DAYS OF ASHE AND GRACE

Raymond B. Wallace, Jr.

Arthur Ashe would be almost 70 years old this summer – actually 69, July, 2012.

What brought this to mind is RTD Publisher Tom Silvestri – his reportage expressing apprehension over the anxiety of “history people”. These traditional Richmonders see “this persistent chatter about Richmond being a creative and innovative region” as exclusionary.  The anxiety: new innovation-branding will render Richmond’s history, past public servants, irrelevant.

Erasing future references about Richmond history seems unwise. Consider a limited list of Richmond 20th century leadership: Thomas C. Boushall, Grace E. Arents, Eleanor P. Sheppard, Vernard W. Henley, James C. Wheat, Jr., Clarence L. Townes, Sr., Rev. R. Cary Montague, Judge Lewis T. Booker…..and yes, Arthur Robert Ashe, Jr. Sifting through their community gifts summons admiration.

Rhapsodizing about Richmonder Arthur Ashe conjures up exhausting appreciation. By-passing his tennis celebrity, Ashe’s goal was to empower local student achievement – reconciling the irreconcilable. He modeled pure integrity to Richmond’s struggling black and white youth.

Days of Grace, a life-reflecting autobiography, revealed the key.

Growing up black – barred from playing tennis in segregated public parks, Ashe improvised. Learning to play from Ron Charity at age 7 years, then from Dr. Robert “Whirlwind” Johnson at tennis camp in Lynchburg, VA, he plunged into poised citizenship.

Graduating from segregated Maggie Walker High School; receiving UCLA tennis scholarship, this solemn-eyed student blended career with growing personal dignity. Ashe catapulted into national celebrity with tennis achievements (818 wins – 260 loses) until exhaustion indicated a predisposition to heart disease in 1979; Richmond’s champion endured the early era of open heart surgery….strength and faith abide.

Ironically, a tainted blood transfusion intervened, passing on infectious HIV / AIDS virus; this would hound him into a death sentence – bitterness purged.

Five years my junior, our connection was remote. As a public school teacher, I met him twice – for purposes of honoring top high school academic achievers, public and private – at Holiday Inn 3200. Obviously ill, ever resilient, Ashe buoyed rapturous teen audiences, courageously shaking hands, autographing automatically, enduring the energy of adolescent honorees – his mentoring reigned.

Posthumously, Days of Grace, arrived in February, 1993, to strong reviews – required reading in Wallace U.S. History classes. His untraditional memoir exhibited a penchant for seeking truth: ethics, race, patriotism, sports, an obligation to family and fellow man….all empowering.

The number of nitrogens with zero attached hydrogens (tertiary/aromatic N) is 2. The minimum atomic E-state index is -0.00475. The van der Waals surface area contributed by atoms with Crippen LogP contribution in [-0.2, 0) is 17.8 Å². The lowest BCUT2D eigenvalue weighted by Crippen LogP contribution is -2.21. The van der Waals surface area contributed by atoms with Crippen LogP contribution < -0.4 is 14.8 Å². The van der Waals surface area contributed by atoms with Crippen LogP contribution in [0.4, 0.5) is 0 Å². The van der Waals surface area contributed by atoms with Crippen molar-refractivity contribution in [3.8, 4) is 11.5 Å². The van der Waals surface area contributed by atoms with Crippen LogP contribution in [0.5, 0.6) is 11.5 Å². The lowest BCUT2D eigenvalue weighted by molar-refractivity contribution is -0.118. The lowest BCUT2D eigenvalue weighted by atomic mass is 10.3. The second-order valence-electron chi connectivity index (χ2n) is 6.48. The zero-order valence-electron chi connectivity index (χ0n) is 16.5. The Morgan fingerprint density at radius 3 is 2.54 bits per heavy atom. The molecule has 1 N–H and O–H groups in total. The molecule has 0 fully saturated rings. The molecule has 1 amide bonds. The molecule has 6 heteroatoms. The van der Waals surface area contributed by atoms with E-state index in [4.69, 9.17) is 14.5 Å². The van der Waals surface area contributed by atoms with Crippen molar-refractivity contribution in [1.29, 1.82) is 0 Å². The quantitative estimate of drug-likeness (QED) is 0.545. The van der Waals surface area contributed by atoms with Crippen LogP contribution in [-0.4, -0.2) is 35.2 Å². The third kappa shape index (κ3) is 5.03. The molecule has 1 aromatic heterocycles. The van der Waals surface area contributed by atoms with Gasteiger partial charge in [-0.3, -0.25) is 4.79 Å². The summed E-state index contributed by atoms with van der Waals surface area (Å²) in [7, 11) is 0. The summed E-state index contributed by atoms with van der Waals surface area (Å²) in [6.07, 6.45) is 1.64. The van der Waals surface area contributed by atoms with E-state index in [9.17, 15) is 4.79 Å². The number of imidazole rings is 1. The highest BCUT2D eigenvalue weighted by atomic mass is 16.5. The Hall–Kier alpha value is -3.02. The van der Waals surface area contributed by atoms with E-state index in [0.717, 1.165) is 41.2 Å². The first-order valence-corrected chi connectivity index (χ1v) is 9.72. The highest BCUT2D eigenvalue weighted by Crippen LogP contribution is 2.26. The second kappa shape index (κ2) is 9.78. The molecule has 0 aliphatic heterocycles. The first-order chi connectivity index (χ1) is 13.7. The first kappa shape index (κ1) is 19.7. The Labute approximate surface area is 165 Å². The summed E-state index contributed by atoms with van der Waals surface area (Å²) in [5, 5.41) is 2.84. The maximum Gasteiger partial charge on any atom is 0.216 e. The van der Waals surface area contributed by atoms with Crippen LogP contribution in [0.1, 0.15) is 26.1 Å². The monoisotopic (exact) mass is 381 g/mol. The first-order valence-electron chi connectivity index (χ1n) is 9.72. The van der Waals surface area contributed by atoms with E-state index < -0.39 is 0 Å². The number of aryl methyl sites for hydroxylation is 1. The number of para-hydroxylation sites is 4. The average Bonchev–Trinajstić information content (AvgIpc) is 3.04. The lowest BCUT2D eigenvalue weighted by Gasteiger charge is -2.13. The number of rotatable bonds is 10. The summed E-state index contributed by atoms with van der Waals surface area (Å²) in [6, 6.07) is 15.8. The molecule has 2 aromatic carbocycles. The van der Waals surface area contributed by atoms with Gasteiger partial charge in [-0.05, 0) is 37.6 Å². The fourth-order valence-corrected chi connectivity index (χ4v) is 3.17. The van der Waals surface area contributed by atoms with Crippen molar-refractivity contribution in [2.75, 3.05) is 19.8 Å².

Serenely, Ashe wrote that “being black is the greatest burden I’ve had to bear”….oppression begets strength.

“Of all my possessions, my reputation means most to me”, he wrote. He tried to live up to rules set by disciplinarian father, Arthur Ashe, Sr. “Don’t do anything you couldn’t tell your mother about”, dad would chide. Amid the perceived quaintness, hamstrung with an ever coarsening culture, Ashe didn’t flinch – his behavioral code remained rock strong.

As U.S. Davis Cup team captain, Ashe viewed personal conduct and behavior an ultimate responsibility. Lamenting Jimmy Connors refusal to participate in Cup rounds; observing John McEnroe’s bratty exhibitionism sullying America’s reputation, he was mortified.

Days of Grace cites deep disappointment in both basketball greats, Earvin Johnson (Ashe thought it demeaning to call him “Magic”), and Wilt Chamberlain. When they publically bragged of their sexual conquests, he ruminated, “what does this say to youth who idolize them?”

Political liberalism spoke to his personal values: activist government, endorsement of abortion rights, marching in protest movements against South African apartheid – exhibiting near-worship of Nelson Mandela. He traced black American challenges to slavery and discrimination – then quickly, would admonish: “this history of oppression not be used as excuse for anti-social behavior, black chauvinism, or bogus appeals to racial solidarity.”

Ashe’s bold views on America’s racial storms reside in Days of Grace. Passing by his Monument Ave. statue, Richmonders remains proud of his citizenry…and other leaders as well.

Raymond B. Wallace, Jr. is a former business CEO, retired A.P. teacher at Mills Godwin High School in Henrico County. Contact him at rbwallace01@verizon.net.